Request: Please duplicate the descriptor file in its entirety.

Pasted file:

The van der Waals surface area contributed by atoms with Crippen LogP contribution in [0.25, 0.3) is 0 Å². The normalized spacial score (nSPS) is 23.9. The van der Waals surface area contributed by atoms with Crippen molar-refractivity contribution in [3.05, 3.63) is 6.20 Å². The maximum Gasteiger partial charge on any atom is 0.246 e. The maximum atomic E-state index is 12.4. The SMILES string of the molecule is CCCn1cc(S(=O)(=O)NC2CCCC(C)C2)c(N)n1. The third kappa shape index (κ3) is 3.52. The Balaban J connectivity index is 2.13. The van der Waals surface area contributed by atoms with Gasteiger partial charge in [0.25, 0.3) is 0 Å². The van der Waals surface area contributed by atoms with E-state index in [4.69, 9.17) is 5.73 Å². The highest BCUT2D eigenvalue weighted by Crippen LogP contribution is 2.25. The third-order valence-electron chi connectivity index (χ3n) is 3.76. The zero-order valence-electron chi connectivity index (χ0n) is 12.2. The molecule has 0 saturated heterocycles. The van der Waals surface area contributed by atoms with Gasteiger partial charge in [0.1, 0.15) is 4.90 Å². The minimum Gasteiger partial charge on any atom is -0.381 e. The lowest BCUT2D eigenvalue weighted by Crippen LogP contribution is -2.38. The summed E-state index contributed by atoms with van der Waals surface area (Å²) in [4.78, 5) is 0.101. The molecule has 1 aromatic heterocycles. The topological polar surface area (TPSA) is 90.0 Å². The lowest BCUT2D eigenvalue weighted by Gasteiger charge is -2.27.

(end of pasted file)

The van der Waals surface area contributed by atoms with Crippen LogP contribution in [0.25, 0.3) is 0 Å². The normalized spacial score (nSPS) is 23.9. The van der Waals surface area contributed by atoms with Crippen molar-refractivity contribution in [3.05, 3.63) is 6.20 Å². The maximum Gasteiger partial charge on any atom is 0.246 e. The maximum atomic E-state index is 12.4. The SMILES string of the molecule is CCCn1cc(S(=O)(=O)NC2CCCC(C)C2)c(N)n1. The third kappa shape index (κ3) is 3.52. The Balaban J connectivity index is 2.13. The van der Waals surface area contributed by atoms with Gasteiger partial charge in [0.25, 0.3) is 0 Å². The van der Waals surface area contributed by atoms with E-state index in [4.69, 9.17) is 5.73 Å². The highest BCUT2D eigenvalue weighted by Crippen LogP contribution is 2.25. The third-order valence-electron chi connectivity index (χ3n) is 3.76. The zero-order valence-electron chi connectivity index (χ0n) is 12.2. The molecule has 0 saturated heterocycles. The van der Waals surface area contributed by atoms with Gasteiger partial charge in [0.1, 0.15) is 4.90 Å². The minimum Gasteiger partial charge on any atom is -0.381 e. The lowest BCUT2D eigenvalue weighted by Crippen LogP contribution is -2.38. The summed E-state index contributed by atoms with van der Waals surface area (Å²) in [4.78, 5) is 0.101. The molecule has 1 aromatic heterocycles. The topological polar surface area (TPSA) is 90.0 Å². The lowest BCUT2D eigenvalue weighted by Gasteiger charge is -2.27.